April 27, 2017 by Speakers' Spotlight
This 34-Year-Old Female Tech CEO Now Competes with Chanel – and Lifts Thousands out of Poverty
Leila Janah is a celebrated social entrepreneur who uses technology and lean business methods to promote social and economic justice. Named one of Fortune magazine’s “Most Powerful Women Entrepreneurs” in 2013, Leila is the founder of the Sama Group and LXMI, two companies recently highlighted on Fast Company’s “Most Innovative Companies” list, that share a common social mission to end global poverty by giving work to people in need. Leila speaks with knowledge and passion on social entrepreneurship and how to harness the digital revolution to fight to end poverty. Business Insider spoke with Leila about her newest venture, LXMI:
“I already ordered a burger”, Leila Janah says in the restaurant downstairs from her office in the Dutch city of The Hague. “I used to be vegan. Now I eat meat twice a week. When you travel a lot sometimes meat is unavoidable. And I need the protein.”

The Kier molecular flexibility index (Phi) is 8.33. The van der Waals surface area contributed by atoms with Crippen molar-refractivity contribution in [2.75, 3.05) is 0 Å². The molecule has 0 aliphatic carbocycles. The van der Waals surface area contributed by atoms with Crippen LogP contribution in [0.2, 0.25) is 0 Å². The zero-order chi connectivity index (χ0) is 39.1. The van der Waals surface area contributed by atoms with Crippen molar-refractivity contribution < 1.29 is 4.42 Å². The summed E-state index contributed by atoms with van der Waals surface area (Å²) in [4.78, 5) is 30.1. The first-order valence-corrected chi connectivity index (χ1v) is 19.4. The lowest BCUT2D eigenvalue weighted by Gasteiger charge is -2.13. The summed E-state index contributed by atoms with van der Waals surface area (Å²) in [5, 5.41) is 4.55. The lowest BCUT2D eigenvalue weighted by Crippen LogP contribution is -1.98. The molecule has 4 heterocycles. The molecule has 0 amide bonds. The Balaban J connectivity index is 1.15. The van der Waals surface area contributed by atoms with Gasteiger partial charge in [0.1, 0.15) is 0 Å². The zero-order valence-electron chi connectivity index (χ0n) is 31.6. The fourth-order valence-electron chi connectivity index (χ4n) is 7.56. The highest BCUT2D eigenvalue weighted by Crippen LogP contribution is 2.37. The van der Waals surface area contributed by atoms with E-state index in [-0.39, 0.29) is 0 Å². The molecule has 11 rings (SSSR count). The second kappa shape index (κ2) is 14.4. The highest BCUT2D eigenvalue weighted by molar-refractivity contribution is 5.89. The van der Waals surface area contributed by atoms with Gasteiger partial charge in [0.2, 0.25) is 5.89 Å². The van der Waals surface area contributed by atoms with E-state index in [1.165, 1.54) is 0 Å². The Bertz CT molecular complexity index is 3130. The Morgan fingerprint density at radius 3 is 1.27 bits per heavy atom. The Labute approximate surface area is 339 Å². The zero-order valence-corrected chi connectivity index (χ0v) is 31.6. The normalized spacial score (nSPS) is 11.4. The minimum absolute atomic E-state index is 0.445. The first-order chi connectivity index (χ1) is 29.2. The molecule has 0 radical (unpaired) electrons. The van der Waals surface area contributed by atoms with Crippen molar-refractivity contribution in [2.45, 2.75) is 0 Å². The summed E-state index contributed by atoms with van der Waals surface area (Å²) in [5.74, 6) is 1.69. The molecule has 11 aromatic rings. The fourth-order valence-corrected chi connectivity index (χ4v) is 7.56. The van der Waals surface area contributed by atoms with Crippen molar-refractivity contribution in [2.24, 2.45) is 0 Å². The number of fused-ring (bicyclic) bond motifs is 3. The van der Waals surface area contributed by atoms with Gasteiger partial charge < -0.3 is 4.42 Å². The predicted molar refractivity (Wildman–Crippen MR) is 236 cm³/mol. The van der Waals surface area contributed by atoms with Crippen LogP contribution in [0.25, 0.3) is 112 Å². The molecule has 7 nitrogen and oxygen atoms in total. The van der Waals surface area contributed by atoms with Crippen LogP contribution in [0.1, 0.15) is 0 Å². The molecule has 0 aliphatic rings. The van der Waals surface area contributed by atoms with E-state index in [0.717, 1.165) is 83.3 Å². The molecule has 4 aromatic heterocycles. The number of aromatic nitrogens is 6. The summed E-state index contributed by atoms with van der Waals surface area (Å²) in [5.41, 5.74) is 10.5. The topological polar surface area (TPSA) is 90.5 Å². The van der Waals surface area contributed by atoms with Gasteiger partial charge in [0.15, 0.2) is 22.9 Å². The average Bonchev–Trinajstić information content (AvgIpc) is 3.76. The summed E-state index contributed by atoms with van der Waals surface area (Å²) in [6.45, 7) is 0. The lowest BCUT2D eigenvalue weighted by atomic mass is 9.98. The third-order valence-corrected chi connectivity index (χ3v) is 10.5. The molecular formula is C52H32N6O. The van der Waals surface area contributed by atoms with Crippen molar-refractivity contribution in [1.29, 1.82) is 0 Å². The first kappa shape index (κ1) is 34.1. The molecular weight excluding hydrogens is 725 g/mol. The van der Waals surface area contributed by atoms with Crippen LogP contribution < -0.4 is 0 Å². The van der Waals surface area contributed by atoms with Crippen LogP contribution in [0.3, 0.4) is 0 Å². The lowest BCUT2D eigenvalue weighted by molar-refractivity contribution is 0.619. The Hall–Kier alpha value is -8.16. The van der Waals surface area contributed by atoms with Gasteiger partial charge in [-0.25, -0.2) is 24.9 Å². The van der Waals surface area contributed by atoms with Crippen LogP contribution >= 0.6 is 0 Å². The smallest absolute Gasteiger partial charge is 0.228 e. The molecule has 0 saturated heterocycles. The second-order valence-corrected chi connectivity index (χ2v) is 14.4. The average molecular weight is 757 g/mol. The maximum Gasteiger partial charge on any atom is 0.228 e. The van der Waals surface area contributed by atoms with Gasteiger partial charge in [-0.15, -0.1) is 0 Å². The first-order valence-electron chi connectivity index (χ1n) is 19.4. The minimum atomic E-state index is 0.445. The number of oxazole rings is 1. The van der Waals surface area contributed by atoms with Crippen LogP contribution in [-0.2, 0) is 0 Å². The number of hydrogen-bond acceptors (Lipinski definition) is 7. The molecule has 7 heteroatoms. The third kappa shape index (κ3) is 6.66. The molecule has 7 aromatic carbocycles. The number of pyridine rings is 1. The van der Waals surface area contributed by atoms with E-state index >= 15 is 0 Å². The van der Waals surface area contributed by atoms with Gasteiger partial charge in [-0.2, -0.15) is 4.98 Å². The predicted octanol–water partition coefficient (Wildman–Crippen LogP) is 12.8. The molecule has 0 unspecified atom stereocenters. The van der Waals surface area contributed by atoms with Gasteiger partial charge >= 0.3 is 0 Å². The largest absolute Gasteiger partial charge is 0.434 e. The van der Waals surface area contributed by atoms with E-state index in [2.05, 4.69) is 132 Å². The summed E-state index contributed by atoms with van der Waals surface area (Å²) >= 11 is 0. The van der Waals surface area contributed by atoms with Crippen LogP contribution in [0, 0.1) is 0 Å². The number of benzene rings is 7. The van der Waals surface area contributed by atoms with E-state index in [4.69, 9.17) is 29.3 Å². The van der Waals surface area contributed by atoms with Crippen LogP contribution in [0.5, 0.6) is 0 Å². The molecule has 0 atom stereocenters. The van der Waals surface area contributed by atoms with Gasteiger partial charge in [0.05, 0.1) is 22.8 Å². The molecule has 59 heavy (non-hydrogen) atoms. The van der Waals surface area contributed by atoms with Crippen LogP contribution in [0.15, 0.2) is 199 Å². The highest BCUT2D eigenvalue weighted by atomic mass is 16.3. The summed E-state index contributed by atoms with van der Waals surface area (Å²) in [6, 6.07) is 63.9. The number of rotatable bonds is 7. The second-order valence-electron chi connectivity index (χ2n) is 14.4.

In the past few years Janah was widely praised as a leader for social change. The New York Times Style Magazine named her one of the 5 Visionary Tech Entrepreneurs Who are Changing The World, and she was profiled as one of Fortune’s Most Promising Entrepreneurs in 2013.
The 34-year-old entrepreneur was born in New York as a child of Indian immigrants, grew up in California, and graduated from Harvard University with a degree in African Development Studies. In 2008 she launched the not-for-profit tech company Samasource. Seven years later she started the luxury skin care brand LXMI, which incubated at Samasource.
Sama Group has its headquarters in San Francisco, California. But in February this year the organization opened a European headquarters in The Hague, The Netherlands.
Janah travels a lot and has a packed schedule. “I slept two hours”, she explains at our meeting. “This morning I was in Paris to learn more about the luxury industry. We want to launch our new brand in France.”
The organizations Janah runs are not set up to maximize profits for shareholders, but that does not mean they do not make money. Running a non-for-profit business as if it were a regular company is actually fundamental to how Janah operates.